Israel’s short-range Iron Dome air defence system has had a 96 per cent success rate in intercepting rockets fired from Gaza during the latest round of fighting between Israel and Palestinian factions, the military said, Reuters reports.
Here are some details on the Iron Dome:
Developed by state-owned Rafael Advanced Defence Systems, with US-backing to counter rocket fire from Lebanon that hit Israeli towns during the 2006 war with Hezbollah, and from Palestinians in the Gaza Strip, where Hamas took control in 2007. It became operational in 2011.
Each truck-towed unit fires radar-guided missiles to blow up short-range threats like rockets, mortars and drones in mid-air. It bookends Israel’s multi-tier air defence array opposite Arrow-3, which is designed to intercept ballistic missiles outside the earth’s atmosphere.
The high success rate over the past decade, corroborated by Pentagon officials, has gained international attention. Rafael says it delivered two Iron Dome batteries to the US Army in 2020. Ukraine is seeking a supply as well in its war with Russia, though Israel has, so far, only provided Kyiv with humanitarian support and civil defences.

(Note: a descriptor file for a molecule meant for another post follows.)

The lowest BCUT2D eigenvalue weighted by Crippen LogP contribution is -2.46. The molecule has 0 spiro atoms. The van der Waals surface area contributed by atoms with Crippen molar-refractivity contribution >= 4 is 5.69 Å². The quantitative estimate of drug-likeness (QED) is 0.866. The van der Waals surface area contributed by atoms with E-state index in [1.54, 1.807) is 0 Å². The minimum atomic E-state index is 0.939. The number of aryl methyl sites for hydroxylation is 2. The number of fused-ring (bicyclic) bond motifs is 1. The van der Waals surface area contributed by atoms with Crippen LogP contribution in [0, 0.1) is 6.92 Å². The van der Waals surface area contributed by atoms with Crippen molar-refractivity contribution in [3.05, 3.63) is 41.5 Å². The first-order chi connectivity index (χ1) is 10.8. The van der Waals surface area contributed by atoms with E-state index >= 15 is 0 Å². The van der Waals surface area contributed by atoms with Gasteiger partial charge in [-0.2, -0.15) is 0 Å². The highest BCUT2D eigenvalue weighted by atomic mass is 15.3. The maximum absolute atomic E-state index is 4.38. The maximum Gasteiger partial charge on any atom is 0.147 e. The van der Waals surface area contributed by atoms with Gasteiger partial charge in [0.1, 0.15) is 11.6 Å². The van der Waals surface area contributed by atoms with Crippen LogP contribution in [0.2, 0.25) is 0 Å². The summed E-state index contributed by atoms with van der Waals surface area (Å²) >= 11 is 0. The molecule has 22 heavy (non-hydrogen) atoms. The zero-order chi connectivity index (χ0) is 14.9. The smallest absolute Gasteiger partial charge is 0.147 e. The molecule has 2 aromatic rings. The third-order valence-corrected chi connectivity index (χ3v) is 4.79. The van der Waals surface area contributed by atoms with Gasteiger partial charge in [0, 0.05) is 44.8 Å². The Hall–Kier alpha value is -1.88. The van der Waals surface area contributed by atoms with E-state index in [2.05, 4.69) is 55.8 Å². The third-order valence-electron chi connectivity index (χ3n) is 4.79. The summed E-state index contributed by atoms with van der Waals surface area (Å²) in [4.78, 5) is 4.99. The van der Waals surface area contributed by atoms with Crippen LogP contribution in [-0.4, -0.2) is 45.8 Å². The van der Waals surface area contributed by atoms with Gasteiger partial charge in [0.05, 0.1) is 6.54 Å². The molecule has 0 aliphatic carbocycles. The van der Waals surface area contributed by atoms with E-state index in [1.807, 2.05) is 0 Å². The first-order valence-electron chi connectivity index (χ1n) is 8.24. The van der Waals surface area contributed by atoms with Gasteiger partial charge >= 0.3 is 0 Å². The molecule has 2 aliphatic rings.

A naval version of Iron Dome to protect ships and sea-based assets was deployed in 2017.
The system quickly determines whether a rocket is on course to hit a populated area; if not, the rocket is ignored and allowed to land harmlessly. Iron Dome was originally billed as providing city-sized coverage against rockets with ranges of between 4 and 70 km (2.5 to 43 miles), but experts say this has since been expanded.
Israel’s interception systems cost between tens of thousands and millions of dollars to shoot down incoming threats. It is developing a laser-based system to neutralise enemy rockets and drones at an estimated cost of just $2 per interception.